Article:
What is Calpurnia's attitude towards other people in Chapter 3 of To Kill a Mockingbird?

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In chapter 3, Jem invites Walter Cunningham Jr. over to dinner, and Scout embarrasses him by rudely commenting on his unorthodox eating habits. Calpurnia requests Scout's presence in the kitchen and furiously reprimands Scout for her behavior. Calpurnia tells Scout that she needs to treat her company with respect, regardless of the person's social status. Calpurnia then smacks Scout and makes her eat in the kitchen for the remainder of the meal. After dinner, Scout stays behind to tell Atticus about Calpurnia's "iniquities," and he tells his daughter,

I’ve no intention of getting rid of her, now or ever. We couldn’t operate a single day without Cal, have you ever thought of that? You think about how much Cal does for you, and you mind her, you hear? (Lee, 25).

Atticus's comments regarding Calpurnia's worth reveal her importance to the Finch family. Calpurnia's punishment of Scout illustrates that she is a strict woman who sympathizes with other people's situations. She also believes in treating people with respect, and she defends Walter Cunningham Jr. by reprimanding Scout. Later in the day, Scout returns home from school, and Cal gives her a piece of crackling bread. Cal's compassionate, forgiving nature is demonstrated when she rewards Scout for finishing her first day of school.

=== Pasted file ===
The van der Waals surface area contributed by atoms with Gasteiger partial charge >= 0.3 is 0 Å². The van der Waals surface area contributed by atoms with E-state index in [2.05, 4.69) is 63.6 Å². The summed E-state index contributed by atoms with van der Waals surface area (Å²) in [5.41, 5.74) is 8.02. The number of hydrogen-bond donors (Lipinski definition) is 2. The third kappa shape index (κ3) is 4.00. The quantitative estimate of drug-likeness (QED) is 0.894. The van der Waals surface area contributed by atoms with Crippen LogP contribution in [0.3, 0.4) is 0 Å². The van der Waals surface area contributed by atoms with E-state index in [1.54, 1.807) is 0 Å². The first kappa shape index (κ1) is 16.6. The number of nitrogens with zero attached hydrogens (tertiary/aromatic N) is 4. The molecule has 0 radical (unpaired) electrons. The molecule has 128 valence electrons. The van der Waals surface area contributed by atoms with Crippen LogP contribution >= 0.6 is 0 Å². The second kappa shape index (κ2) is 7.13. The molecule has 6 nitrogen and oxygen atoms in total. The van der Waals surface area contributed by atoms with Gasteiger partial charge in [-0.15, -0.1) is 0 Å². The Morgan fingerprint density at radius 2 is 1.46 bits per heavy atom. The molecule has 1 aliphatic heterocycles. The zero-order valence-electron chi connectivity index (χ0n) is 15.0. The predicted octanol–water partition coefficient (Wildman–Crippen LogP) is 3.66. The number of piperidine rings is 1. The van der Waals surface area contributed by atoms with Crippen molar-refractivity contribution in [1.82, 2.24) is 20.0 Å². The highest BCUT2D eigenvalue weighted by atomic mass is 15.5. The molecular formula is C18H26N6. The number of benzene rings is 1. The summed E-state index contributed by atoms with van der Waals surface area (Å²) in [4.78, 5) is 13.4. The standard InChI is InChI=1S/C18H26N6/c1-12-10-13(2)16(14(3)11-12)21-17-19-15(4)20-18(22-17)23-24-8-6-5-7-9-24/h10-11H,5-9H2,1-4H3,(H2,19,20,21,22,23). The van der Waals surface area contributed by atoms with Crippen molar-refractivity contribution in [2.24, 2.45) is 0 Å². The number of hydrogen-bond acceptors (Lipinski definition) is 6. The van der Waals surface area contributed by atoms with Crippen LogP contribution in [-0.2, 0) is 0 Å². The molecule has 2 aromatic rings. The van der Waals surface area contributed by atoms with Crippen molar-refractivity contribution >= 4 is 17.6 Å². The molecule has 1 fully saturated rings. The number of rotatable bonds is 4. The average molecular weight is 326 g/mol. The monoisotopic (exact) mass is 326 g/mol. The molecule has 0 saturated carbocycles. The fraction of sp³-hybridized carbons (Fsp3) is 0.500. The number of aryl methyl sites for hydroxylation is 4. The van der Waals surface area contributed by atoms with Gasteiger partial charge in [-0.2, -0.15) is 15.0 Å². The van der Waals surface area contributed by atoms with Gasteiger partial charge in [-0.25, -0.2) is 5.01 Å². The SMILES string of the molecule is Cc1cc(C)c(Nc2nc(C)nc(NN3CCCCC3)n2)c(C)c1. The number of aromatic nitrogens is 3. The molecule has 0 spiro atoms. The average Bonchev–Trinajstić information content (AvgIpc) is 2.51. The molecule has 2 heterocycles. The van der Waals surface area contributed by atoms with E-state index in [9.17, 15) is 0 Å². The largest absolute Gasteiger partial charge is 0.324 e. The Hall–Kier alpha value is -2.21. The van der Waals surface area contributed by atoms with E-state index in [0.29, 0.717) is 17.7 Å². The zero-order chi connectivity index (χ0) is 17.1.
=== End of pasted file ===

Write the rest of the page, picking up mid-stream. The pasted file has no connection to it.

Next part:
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In Chapter 3 of To Kill a Mockingbird, Calpurnia scolds Scout for being inhospitable to Walter Cunningham who has come to the Finch’s home to eat lunch.  Earlier in the day, Scout fights Walter over getting her in trouble with Miss Caroline, her teacher.  When Miss Caroline discovers that Walter didn’t have a lunch, Scout speaks up in class telling Miss Caroline why.  Jem invites Walter over for lunch, and to Scout’s horror, she sees Walter pour syrup all over his lunch.  Walter is so poor that syrup would be something he didn’t get very often.  Scout makes fun of Walter, and Calpurnia calls her into the kitchen to tell her that because Walter is a guest, he can do whatever he wants to his food. 

In this chapter, Calpurnia shows not only her position in the Finch household as a disciplinarian, but she also shows the respect she has for people.  Calpurnia can probably empathize with Walter’s position, and just like Atticus who engages Walter in conversation during the lunch, she understands the importance of showing kindness and respect to everyone.  Her attitude shows that Calpurnia is a no- nonsense person who has high expectations for the Finch children.  She will not allow disrespect in her household by her “adopted” children who she cares for and loves.

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